The Taiwan biopharma’s announcement comes on the heels of the U.S. Food and Drug Administration’s clearance of an investigational new drug (IND) application for the therapy, allowing the start of the Phase 1 trial.
OBI-888 is a monoclonal antibody that targets Globo H, a glycosphingolipid molecule found on multiple tumor types. Glycosphingolipids are lipid molecules that make up the cell membrane. Compared to other lipids, they are covered by sugar molecules that play key roles in cell adhesion and cell-cell interactions, and may also play a role in cancer.
The Phase 1 study will be the first to evaluate the safety and preliminary activity of passive immunotherapy based on a monoclonal antibody targeting Globo H.
The trial will recruit patients with locally advanced or metastatic solid tumors of all types.
“We embark on a new opportunity, based on the innovation OBI has developed from its unique glycolipid cancer immunotherapy pipeline,” Amy Huang, general manager of OBI Pharma said in a press release. “With this trial, OBI is taking a first-step towards testing the safety and initial efficacy of a new class of monoclonal antibodies. We are excited to bring forth new and effective tools in the fight against cancer.”
The surfaces of cancer cells frequently express different types of carbohydrate antigens, like Globo H. Because healthy cells don’t express these antigens (or if they do, it’s at a much lesser count), they can be used as potential targets for stimulating an active immune response against tumor cells.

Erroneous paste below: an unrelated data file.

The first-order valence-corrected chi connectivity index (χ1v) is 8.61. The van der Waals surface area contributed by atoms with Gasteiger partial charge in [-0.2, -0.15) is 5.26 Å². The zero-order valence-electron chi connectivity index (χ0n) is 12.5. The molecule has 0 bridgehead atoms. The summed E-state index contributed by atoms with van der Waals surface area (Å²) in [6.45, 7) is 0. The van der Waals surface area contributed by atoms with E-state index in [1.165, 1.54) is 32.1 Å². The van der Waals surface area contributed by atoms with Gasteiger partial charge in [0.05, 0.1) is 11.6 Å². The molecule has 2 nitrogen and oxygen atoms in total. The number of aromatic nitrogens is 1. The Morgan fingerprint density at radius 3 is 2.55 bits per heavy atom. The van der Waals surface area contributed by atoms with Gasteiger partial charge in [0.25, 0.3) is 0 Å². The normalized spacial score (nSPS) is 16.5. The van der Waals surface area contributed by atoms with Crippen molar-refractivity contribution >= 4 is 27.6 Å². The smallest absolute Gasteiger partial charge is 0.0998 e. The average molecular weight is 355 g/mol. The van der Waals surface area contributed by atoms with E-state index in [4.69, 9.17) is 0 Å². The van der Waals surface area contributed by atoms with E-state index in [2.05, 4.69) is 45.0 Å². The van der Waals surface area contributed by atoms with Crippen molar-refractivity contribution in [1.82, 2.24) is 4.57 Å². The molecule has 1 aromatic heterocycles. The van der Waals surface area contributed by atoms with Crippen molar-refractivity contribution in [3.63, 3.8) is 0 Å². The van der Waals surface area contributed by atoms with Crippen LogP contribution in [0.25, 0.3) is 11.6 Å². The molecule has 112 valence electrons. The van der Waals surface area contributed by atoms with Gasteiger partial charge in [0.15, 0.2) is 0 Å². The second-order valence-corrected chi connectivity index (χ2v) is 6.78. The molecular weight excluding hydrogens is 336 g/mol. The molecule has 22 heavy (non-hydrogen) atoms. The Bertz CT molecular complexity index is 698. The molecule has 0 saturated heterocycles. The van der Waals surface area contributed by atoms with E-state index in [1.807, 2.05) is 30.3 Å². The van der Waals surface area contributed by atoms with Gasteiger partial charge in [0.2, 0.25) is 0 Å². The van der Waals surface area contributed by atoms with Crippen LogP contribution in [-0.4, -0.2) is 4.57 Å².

Globo H was first isolated as a glycolipid in 1983. It is highly elevated in various types of cancer and therefore is a potential target for the development of new immunotherapies with a broad spectrum.
OBI-888 is a first-in-class monoclonal antibody that selectively targets Globo H. It has been shown to induce tumor elimination via antibody dependent cell-mediated cytotoxicity (ADCC), which means it binds to the cancer cells and recruits immune cells to kill the threat. The monoclonal antibody also works to halt immunosuppressive cells and to prevent cancers from growing blood vessels.
In preclinical studies, OBI-888 has been shown to lead to tumor shrinkage at various doses. The monoclonal antibody was also found to be well-tolerated, with no adverse effects of concern in all doses tested.
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